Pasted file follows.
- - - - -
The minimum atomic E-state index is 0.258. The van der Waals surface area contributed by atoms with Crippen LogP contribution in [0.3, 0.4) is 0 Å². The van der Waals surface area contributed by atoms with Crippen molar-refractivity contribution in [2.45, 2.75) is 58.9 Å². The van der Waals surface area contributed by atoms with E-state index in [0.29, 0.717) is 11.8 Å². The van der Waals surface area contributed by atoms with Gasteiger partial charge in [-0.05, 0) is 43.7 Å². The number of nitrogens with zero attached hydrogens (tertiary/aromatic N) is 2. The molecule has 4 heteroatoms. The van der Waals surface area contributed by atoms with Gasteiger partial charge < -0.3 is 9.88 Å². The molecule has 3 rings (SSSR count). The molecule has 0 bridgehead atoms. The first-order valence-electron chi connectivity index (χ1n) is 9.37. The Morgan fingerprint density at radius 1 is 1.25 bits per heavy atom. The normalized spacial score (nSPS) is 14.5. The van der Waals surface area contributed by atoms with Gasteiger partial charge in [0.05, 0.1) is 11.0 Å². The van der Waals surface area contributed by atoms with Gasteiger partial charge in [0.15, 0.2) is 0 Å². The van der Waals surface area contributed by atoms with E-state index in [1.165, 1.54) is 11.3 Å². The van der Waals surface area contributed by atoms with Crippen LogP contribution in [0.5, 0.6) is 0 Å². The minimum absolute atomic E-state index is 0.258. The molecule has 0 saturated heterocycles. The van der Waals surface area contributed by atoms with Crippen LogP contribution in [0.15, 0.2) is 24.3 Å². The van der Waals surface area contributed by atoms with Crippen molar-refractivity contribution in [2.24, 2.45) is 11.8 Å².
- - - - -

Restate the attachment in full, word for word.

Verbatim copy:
The minimum atomic E-state index is 0.258. The van der Waals surface area contributed by atoms with Crippen LogP contribution in [0.3, 0.4) is 0 Å². The van der Waals surface area contributed by atoms with Crippen molar-refractivity contribution in [2.45, 2.75) is 58.9 Å². The van der Waals surface area contributed by atoms with E-state index in [0.29, 0.717) is 11.8 Å². The van der Waals surface area contributed by atoms with Gasteiger partial charge in [-0.05, 0) is 43.7 Å². The number of nitrogens with zero attached hydrogens (tertiary/aromatic N) is 2. The molecule has 4 heteroatoms. The van der Waals surface area contributed by atoms with Gasteiger partial charge < -0.3 is 9.88 Å². The molecule has 3 rings (SSSR count). The molecule has 0 bridgehead atoms. The first-order valence-electron chi connectivity index (χ1n) is 9.37. The Morgan fingerprint density at radius 1 is 1.25 bits per heavy atom. The normalized spacial score (nSPS) is 14.5. The van der Waals surface area contributed by atoms with Gasteiger partial charge in [0.05, 0.1) is 11.0 Å². The van der Waals surface area contributed by atoms with Gasteiger partial charge in [0.15, 0.2) is 0 Å². The van der Waals surface area contributed by atoms with E-state index in [1.165, 1.54) is 11.3 Å². The van der Waals surface area contributed by atoms with Crippen LogP contribution in [0.5, 0.6) is 0 Å². The minimum absolute atomic E-state index is 0.258. The molecule has 0 saturated heterocycles. The van der Waals surface area contributed by atoms with Crippen LogP contribution in [0.15, 0.2) is 24.3 Å². The van der Waals surface area contributed by atoms with Crippen molar-refractivity contribution in [2.24, 2.45) is 11.8 Å².